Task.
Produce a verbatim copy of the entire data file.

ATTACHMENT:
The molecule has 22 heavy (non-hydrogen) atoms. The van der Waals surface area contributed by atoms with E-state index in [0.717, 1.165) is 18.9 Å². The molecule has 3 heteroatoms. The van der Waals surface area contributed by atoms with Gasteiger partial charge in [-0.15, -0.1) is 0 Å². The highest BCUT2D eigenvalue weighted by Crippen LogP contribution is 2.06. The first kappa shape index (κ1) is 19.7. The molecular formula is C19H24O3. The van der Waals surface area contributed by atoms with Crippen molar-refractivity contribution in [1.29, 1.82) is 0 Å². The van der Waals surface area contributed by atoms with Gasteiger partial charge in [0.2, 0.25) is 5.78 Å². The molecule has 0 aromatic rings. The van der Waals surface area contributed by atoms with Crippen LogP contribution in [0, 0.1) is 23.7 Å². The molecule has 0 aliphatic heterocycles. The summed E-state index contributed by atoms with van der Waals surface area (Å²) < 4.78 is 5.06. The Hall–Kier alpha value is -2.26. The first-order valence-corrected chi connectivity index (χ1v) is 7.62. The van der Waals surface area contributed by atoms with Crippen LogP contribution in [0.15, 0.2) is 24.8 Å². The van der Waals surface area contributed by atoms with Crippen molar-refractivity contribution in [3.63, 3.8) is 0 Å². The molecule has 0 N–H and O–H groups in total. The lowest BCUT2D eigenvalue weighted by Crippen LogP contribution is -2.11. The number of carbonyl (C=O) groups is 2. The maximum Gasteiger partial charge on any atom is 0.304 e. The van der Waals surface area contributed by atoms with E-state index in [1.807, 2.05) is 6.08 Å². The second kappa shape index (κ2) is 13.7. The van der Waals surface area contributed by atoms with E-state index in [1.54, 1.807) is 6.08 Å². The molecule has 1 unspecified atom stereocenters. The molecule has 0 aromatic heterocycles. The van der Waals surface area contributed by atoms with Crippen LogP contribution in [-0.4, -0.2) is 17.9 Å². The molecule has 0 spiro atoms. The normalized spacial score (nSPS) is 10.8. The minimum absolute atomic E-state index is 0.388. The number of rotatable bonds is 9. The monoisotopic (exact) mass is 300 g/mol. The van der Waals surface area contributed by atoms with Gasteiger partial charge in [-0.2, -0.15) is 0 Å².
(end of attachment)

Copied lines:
The molecule has 22 heavy (non-hydrogen) atoms. The van der Waals surface area contributed by atoms with E-state index in [0.717, 1.165) is 18.9 Å². The molecule has 3 heteroatoms. The van der Waals surface area contributed by atoms with Gasteiger partial charge in [-0.15, -0.1) is 0 Å². The highest BCUT2D eigenvalue weighted by Crippen LogP contribution is 2.06. The first kappa shape index (κ1) is 19.7. The molecular formula is C19H24O3. The van der Waals surface area contributed by atoms with Crippen molar-refractivity contribution in [1.29, 1.82) is 0 Å². The van der Waals surface area contributed by atoms with Gasteiger partial charge in [0.2, 0.25) is 5.78 Å². The molecule has 0 aromatic rings. The van der Waals surface area contributed by atoms with Crippen LogP contribution in [0, 0.1) is 23.7 Å². The molecule has 0 aliphatic heterocycles. The summed E-state index contributed by atoms with van der Waals surface area (Å²) < 4.78 is 5.06. The Hall–Kier alpha value is -2.26. The first-order valence-corrected chi connectivity index (χ1v) is 7.62. The van der Waals surface area contributed by atoms with Crippen LogP contribution in [0.15, 0.2) is 24.8 Å². The van der Waals surface area contributed by atoms with Crippen molar-refractivity contribution in [3.63, 3.8) is 0 Å². The molecule has 0 N–H and O–H groups in total. The lowest BCUT2D eigenvalue weighted by Crippen LogP contribution is -2.11. The number of carbonyl (C=O) groups is 2. The maximum Gasteiger partial charge on any atom is 0.304 e. The van der Waals surface area contributed by atoms with E-state index in [1.807, 2.05) is 6.08 Å². The second kappa shape index (κ2) is 13.7. The van der Waals surface area contributed by atoms with E-state index in [1.54, 1.807) is 6.08 Å². The molecule has 1 unspecified atom stereocenters. The molecule has 0 aromatic heterocycles. The van der Waals surface area contributed by atoms with Crippen LogP contribution in [-0.4, -0.2) is 17.9 Å². The molecule has 0 spiro atoms. The normalized spacial score (nSPS) is 10.8. The minimum absolute atomic E-state index is 0.388. The number of rotatable bonds is 9. The monoisotopic (exact) mass is 300 g/mol. The van der Waals surface area contributed by atoms with Gasteiger partial charge in [-0.2, -0.15) is 0 Å².